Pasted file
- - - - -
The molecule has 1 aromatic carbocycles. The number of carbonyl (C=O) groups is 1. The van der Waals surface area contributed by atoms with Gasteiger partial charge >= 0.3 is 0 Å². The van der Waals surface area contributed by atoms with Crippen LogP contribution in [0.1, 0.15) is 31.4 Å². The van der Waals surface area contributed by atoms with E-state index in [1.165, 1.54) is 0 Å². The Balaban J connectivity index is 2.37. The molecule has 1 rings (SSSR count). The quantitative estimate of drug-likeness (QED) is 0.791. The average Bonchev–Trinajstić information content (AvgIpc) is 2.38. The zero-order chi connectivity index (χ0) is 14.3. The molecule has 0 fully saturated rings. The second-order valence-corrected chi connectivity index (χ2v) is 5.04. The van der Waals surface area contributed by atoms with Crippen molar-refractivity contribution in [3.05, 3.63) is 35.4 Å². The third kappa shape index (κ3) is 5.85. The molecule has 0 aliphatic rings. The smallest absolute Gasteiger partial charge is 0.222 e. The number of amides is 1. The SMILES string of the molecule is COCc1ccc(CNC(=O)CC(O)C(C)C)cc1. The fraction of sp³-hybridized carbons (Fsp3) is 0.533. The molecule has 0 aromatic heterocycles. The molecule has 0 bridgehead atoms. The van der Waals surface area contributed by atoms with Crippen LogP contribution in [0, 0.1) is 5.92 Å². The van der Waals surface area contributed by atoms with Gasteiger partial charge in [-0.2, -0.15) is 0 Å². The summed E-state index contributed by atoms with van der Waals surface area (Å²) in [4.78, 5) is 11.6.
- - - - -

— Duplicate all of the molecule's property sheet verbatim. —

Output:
The molecule has 1 aromatic carbocycles. The number of carbonyl (C=O) groups is 1. The van der Waals surface area contributed by atoms with Gasteiger partial charge >= 0.3 is 0 Å². The van der Waals surface area contributed by atoms with Crippen LogP contribution in [0.1, 0.15) is 31.4 Å². The van der Waals surface area contributed by atoms with E-state index in [1.165, 1.54) is 0 Å². The Balaban J connectivity index is 2.37. The molecule has 1 rings (SSSR count). The quantitative estimate of drug-likeness (QED) is 0.791. The average Bonchev–Trinajstić information content (AvgIpc) is 2.38. The zero-order chi connectivity index (χ0) is 14.3. The molecule has 0 fully saturated rings. The second-order valence-corrected chi connectivity index (χ2v) is 5.04. The van der Waals surface area contributed by atoms with Crippen molar-refractivity contribution in [3.05, 3.63) is 35.4 Å². The third kappa shape index (κ3) is 5.85. The molecule has 0 aliphatic rings. The smallest absolute Gasteiger partial charge is 0.222 e. The number of amides is 1. The SMILES string of the molecule is COCc1ccc(CNC(=O)CC(O)C(C)C)cc1. The fraction of sp³-hybridized carbons (Fsp3) is 0.533. The molecule has 0 aromatic heterocycles. The molecule has 0 bridgehead atoms. The van der Waals surface area contributed by atoms with Crippen LogP contribution in [0, 0.1) is 5.92 Å². The van der Waals surface area contributed by atoms with Gasteiger partial charge in [-0.2, -0.15) is 0 Å². The summed E-state index contributed by atoms with van der Waals surface area (Å²) in [4.78, 5) is 11.6.